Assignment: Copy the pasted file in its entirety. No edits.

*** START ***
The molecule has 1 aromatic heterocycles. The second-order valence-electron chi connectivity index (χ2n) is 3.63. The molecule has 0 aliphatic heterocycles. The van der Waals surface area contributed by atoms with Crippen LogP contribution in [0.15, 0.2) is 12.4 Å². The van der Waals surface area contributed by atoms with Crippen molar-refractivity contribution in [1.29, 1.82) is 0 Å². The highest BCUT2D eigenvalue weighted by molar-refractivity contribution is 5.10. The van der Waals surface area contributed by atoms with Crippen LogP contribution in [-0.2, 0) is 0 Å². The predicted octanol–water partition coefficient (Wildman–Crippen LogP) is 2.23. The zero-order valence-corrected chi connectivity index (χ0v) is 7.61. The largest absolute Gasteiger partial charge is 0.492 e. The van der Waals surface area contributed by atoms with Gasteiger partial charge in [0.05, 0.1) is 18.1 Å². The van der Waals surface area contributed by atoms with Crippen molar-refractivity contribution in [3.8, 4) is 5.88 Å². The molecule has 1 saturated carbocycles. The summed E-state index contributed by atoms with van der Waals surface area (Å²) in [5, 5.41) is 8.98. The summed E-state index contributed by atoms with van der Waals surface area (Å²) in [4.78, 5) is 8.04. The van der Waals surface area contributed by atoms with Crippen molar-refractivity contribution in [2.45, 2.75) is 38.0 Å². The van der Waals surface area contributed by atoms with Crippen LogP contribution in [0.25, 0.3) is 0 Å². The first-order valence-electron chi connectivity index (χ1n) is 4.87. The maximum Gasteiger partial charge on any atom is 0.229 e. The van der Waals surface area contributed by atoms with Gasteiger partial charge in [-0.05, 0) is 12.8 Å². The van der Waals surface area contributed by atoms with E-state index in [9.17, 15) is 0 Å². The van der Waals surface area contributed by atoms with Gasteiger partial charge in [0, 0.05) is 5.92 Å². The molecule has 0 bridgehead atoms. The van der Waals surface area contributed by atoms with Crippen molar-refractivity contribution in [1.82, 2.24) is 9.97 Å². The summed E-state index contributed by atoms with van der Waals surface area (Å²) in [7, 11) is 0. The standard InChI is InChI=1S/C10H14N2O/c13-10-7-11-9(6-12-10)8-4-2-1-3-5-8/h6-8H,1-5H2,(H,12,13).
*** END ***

The molecule has 1 aromatic heterocycles. The second-order valence-electron chi connectivity index (χ2n) is 3.63. The molecule has 0 aliphatic heterocycles. The van der Waals surface area contributed by atoms with Crippen LogP contribution in [0.15, 0.2) is 12.4 Å². The van der Waals surface area contributed by atoms with Crippen molar-refractivity contribution in [1.29, 1.82) is 0 Å². The highest BCUT2D eigenvalue weighted by molar-refractivity contribution is 5.10. The van der Waals surface area contributed by atoms with Crippen LogP contribution in [-0.2, 0) is 0 Å². The predicted octanol–water partition coefficient (Wildman–Crippen LogP) is 2.23. The zero-order valence-corrected chi connectivity index (χ0v) is 7.61. The largest absolute Gasteiger partial charge is 0.492 e. The van der Waals surface area contributed by atoms with Gasteiger partial charge in [0.05, 0.1) is 18.1 Å². The van der Waals surface area contributed by atoms with Crippen molar-refractivity contribution in [3.8, 4) is 5.88 Å². The molecule has 1 saturated carbocycles. The summed E-state index contributed by atoms with van der Waals surface area (Å²) in [5, 5.41) is 8.98. The summed E-state index contributed by atoms with van der Waals surface area (Å²) in [4.78, 5) is 8.04. The van der Waals surface area contributed by atoms with Crippen molar-refractivity contribution in [2.45, 2.75) is 38.0 Å². The van der Waals surface area contributed by atoms with Crippen LogP contribution in [0.25, 0.3) is 0 Å². The first-order valence-electron chi connectivity index (χ1n) is 4.87. The maximum Gasteiger partial charge on any atom is 0.229 e. The van der Waals surface area contributed by atoms with Gasteiger partial charge in [-0.05, 0) is 12.8 Å². The van der Waals surface area contributed by atoms with E-state index in [9.17, 15) is 0 Å². The van der Waals surface area contributed by atoms with Gasteiger partial charge in [0, 0.05) is 5.92 Å². The molecule has 0 bridgehead atoms. The van der Waals surface area contributed by atoms with Crippen molar-refractivity contribution in [1.82, 2.24) is 9.97 Å². The summed E-state index contributed by atoms with van der Waals surface area (Å²) in [7, 11) is 0. The standard InChI is InChI=1S/C10H14N2O/c13-10-7-11-9(6-12-10)8-4-2-1-3-5-8/h6-8H,1-5H2,(H,12,13).